“Man’ is the culmination of the existential theme that characterizes Mayakovsky’s writing from the very beginning: the solitary I who battles against the enemy of poetry and love whose name is legion: “necessity,” philistinism, the triviality of everyday life, what in Russian is called byt – “my invincible enemy,” “The Ruler of All.” The Russian philosopher Lev Shestov talks of the “tragic souls” who are doomed to fight the battle on to fronts: “both against ‘necessity’ and against their neighbors, who have no trouble at all fitting in and who, without knowing what they are doing, thereby take the side of mankind’s worst enemy.” - daily life with its routine and insipidity.

Whatever the security organs were searching for, it was clear that they suspected there were more factors behind the poet’s suicide ( April 14th, 1930) than purely private ones – a perception share by Leon Trotsky, who refused to accept the official explanation that the suicide was “wholly unconnected to the poet’s public and literary activities” “That’s like saying Mayakovsky’s death had nothing to do with his revolutionary poetic works,” the former war commissar commented from his exile in Constantinople.  “ That is both untrue and unnecessary . . . and stupid! ‘[Love’s] boat was smashed against the reef of the everyday,’ is what Mayakovsky wrote about his private life. That means precisely that his ‘public and literary activities were no longer capable of elevating him sufficiently over everyday life [byt] to save him from his painful inner urges.”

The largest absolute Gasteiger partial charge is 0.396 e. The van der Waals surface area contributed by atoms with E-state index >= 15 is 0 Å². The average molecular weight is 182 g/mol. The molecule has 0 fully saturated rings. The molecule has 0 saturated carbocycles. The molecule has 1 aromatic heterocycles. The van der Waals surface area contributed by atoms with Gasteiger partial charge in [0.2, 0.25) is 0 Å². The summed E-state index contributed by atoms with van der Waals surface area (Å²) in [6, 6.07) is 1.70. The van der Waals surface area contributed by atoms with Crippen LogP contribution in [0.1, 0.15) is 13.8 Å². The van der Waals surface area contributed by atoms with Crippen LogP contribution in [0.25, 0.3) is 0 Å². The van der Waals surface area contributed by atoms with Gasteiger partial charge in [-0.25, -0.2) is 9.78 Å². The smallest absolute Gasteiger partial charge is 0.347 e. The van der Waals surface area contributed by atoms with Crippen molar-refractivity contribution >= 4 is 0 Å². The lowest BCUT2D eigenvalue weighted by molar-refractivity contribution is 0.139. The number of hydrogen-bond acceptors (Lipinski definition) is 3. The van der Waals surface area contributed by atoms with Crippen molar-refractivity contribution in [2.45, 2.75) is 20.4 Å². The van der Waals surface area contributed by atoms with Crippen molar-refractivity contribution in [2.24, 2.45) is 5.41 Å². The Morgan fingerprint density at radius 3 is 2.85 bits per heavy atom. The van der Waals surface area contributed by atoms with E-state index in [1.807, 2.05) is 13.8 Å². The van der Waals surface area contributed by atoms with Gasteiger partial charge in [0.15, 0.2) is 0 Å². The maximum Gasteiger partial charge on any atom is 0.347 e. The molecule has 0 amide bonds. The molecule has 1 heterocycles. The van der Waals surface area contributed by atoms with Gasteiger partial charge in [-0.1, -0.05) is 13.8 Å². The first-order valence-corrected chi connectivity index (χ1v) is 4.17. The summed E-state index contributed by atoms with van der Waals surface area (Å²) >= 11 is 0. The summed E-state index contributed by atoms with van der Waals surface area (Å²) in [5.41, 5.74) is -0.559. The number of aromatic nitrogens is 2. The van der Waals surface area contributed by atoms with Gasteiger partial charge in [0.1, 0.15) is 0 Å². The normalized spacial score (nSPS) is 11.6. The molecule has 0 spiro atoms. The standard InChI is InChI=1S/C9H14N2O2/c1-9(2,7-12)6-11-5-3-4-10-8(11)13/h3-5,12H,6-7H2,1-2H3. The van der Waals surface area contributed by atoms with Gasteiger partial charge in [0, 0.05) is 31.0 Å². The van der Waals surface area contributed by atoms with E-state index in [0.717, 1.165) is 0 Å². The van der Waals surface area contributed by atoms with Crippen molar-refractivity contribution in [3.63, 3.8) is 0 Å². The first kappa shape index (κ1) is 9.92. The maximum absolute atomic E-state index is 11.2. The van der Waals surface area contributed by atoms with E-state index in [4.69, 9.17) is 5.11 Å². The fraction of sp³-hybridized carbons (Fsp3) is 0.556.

1. “Hatred of the bourgeois,” wrote Flaubert, “is the beginning of virtue.” Also, “Human language is like a cracked kettle on which we beat out tunes for bears to dance to, when all the time we are longing to move the stars to pity.”

  2. “We are a nation of father haters,” wrote V.S. Pritchett, ‘The eighteenth century father is a pagan bursting a blood vessel in the ripeness of time; the nineteenth-century father is a Jehovah dictating an inexhaustible Deuteronomy. We pass from the illusion of fate, luck, and fortune, in the eighteenth century, with its speculations, profits, and losses, the good receiving sentimental and material rewards, to the wary husbandry of the nineteenth, when money gains an ordering autonomy and men have at last and abstract master to serve, a master whose demands outweigh all others. Endings are no longer tidy; after Balzac the conventional happy ending is suspect and classical closure to which readers had become accustomed could no longer be depended upon.

    ”Imperfection”, The Novel: A Biography by Michael Schmidt

  3. The theologian John Drury reflects “if one is to think of a central thing about being human, it is the need for a response from some other – a person, or it could be a work of art or music - - and the fulfilling joy of getting one. It applies at home and at work, needs urgently to be there when we are born and when we are dying, and really everywhere and always: you take on another (all that other, not just the nice bits), and that other takes on you (all of you). Religion, not the least the Christian religion, is deeply aware of this. Sacrifice, so central to the Gospel texts of Bach’s Passions, is such a mutual exchange: pitched beyond morals into the realm of amazing grace and its unclenched exchanges- the whole new Testament is saturated in it. This longed for reciprocity (it has an erotic ache to it) seems to be what makes life worth living.” (private correspondence, April, 2013, in Bach; Music in the Castle of Heaven by John Eliot Gardener, footnote page 76)